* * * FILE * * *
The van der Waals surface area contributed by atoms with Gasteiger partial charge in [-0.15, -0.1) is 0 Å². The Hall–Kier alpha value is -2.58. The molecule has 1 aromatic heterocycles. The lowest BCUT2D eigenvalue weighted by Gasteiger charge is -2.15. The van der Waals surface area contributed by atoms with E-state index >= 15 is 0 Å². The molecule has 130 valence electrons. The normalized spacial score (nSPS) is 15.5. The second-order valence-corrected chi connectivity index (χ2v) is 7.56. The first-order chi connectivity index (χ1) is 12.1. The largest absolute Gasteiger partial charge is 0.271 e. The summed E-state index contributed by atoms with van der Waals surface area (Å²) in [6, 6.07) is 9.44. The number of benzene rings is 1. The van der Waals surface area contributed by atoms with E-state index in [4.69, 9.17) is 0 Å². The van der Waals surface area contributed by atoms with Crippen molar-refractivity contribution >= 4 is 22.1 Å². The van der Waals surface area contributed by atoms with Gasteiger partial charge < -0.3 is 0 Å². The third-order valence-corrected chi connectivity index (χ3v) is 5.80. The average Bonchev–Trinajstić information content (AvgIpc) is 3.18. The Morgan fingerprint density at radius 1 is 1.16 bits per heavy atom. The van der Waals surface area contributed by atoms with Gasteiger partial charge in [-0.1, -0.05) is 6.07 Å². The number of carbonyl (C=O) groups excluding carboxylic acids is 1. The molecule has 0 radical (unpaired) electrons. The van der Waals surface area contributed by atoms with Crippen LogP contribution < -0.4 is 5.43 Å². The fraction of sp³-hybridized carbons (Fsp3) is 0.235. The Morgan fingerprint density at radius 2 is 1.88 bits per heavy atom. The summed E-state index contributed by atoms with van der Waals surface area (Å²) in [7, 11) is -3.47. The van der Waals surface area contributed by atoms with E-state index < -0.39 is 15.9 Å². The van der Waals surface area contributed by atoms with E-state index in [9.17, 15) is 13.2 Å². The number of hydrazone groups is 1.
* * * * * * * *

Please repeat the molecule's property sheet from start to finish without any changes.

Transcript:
The van der Waals surface area contributed by atoms with Gasteiger partial charge in [-0.15, -0.1) is 0 Å². The Hall–Kier alpha value is -2.58. The molecule has 1 aromatic heterocycles. The lowest BCUT2D eigenvalue weighted by Gasteiger charge is -2.15. The van der Waals surface area contributed by atoms with E-state index >= 15 is 0 Å². The molecule has 130 valence electrons. The normalized spacial score (nSPS) is 15.5. The second-order valence-corrected chi connectivity index (χ2v) is 7.56. The first-order chi connectivity index (χ1) is 12.1. The largest absolute Gasteiger partial charge is 0.271 e. The summed E-state index contributed by atoms with van der Waals surface area (Å²) in [6, 6.07) is 9.44. The number of benzene rings is 1. The van der Waals surface area contributed by atoms with E-state index in [4.69, 9.17) is 0 Å². The van der Waals surface area contributed by atoms with Crippen molar-refractivity contribution >= 4 is 22.1 Å². The van der Waals surface area contributed by atoms with Gasteiger partial charge < -0.3 is 0 Å². The third-order valence-corrected chi connectivity index (χ3v) is 5.80. The average Bonchev–Trinajstić information content (AvgIpc) is 3.18. The Morgan fingerprint density at radius 1 is 1.16 bits per heavy atom. The van der Waals surface area contributed by atoms with Gasteiger partial charge in [-0.1, -0.05) is 6.07 Å². The number of carbonyl (C=O) groups excluding carboxylic acids is 1. The molecule has 0 radical (unpaired) electrons. The van der Waals surface area contributed by atoms with Crippen LogP contribution < -0.4 is 5.43 Å². The fraction of sp³-hybridized carbons (Fsp3) is 0.235. The Morgan fingerprint density at radius 2 is 1.88 bits per heavy atom. The summed E-state index contributed by atoms with van der Waals surface area (Å²) in [7, 11) is -3.47. The van der Waals surface area contributed by atoms with E-state index < -0.39 is 15.9 Å². The van der Waals surface area contributed by atoms with E-state index in [9.17, 15) is 13.2 Å². The number of hydrazone groups is 1.